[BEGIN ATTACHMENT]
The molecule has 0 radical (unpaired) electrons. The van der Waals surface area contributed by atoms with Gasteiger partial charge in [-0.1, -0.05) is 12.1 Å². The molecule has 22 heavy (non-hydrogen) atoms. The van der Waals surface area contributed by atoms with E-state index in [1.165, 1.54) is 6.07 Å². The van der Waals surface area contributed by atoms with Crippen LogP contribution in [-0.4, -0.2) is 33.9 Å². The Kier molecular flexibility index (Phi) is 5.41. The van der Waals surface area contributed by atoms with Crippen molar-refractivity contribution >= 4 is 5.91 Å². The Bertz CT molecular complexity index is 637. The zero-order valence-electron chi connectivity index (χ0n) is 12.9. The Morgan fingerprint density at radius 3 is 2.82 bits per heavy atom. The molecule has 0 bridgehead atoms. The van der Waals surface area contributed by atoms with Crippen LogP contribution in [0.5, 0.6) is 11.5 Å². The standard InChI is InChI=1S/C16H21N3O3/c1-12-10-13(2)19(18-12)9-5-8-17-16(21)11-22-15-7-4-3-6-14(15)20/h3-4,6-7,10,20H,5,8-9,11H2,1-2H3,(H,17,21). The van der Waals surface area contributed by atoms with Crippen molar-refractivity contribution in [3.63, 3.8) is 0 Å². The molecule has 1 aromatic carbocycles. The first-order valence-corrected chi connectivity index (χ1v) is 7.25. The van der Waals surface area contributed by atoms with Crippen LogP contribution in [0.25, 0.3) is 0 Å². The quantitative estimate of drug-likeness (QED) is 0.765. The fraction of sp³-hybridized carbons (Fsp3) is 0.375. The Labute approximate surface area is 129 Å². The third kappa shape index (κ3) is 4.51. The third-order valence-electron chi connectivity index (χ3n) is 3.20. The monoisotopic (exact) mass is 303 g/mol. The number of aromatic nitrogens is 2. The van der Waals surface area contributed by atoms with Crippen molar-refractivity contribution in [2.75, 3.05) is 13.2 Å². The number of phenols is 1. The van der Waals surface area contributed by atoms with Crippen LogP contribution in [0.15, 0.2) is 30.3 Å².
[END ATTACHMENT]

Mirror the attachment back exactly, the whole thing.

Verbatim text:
The molecule has 0 radical (unpaired) electrons. The van der Waals surface area contributed by atoms with Gasteiger partial charge in [-0.1, -0.05) is 12.1 Å². The molecule has 22 heavy (non-hydrogen) atoms. The van der Waals surface area contributed by atoms with E-state index in [1.165, 1.54) is 6.07 Å². The van der Waals surface area contributed by atoms with Crippen LogP contribution in [-0.4, -0.2) is 33.9 Å². The Kier molecular flexibility index (Phi) is 5.41. The van der Waals surface area contributed by atoms with Crippen molar-refractivity contribution >= 4 is 5.91 Å². The Bertz CT molecular complexity index is 637. The zero-order valence-electron chi connectivity index (χ0n) is 12.9. The Morgan fingerprint density at radius 3 is 2.82 bits per heavy atom. The molecule has 0 bridgehead atoms. The van der Waals surface area contributed by atoms with Crippen LogP contribution in [0.5, 0.6) is 11.5 Å². The standard InChI is InChI=1S/C16H21N3O3/c1-12-10-13(2)19(18-12)9-5-8-17-16(21)11-22-15-7-4-3-6-14(15)20/h3-4,6-7,10,20H,5,8-9,11H2,1-2H3,(H,17,21). The van der Waals surface area contributed by atoms with Crippen molar-refractivity contribution in [3.63, 3.8) is 0 Å². The molecule has 1 aromatic carbocycles. The first-order valence-corrected chi connectivity index (χ1v) is 7.25. The van der Waals surface area contributed by atoms with Crippen LogP contribution in [0.25, 0.3) is 0 Å². The quantitative estimate of drug-likeness (QED) is 0.765. The fraction of sp³-hybridized carbons (Fsp3) is 0.375. The Labute approximate surface area is 129 Å². The third kappa shape index (κ3) is 4.51. The third-order valence-electron chi connectivity index (χ3n) is 3.20. The monoisotopic (exact) mass is 303 g/mol. The number of aromatic nitrogens is 2. The van der Waals surface area contributed by atoms with Crippen molar-refractivity contribution in [2.75, 3.05) is 13.2 Å². The number of phenols is 1. The van der Waals surface area contributed by atoms with Crippen LogP contribution in [0.15, 0.2) is 30.3 Å².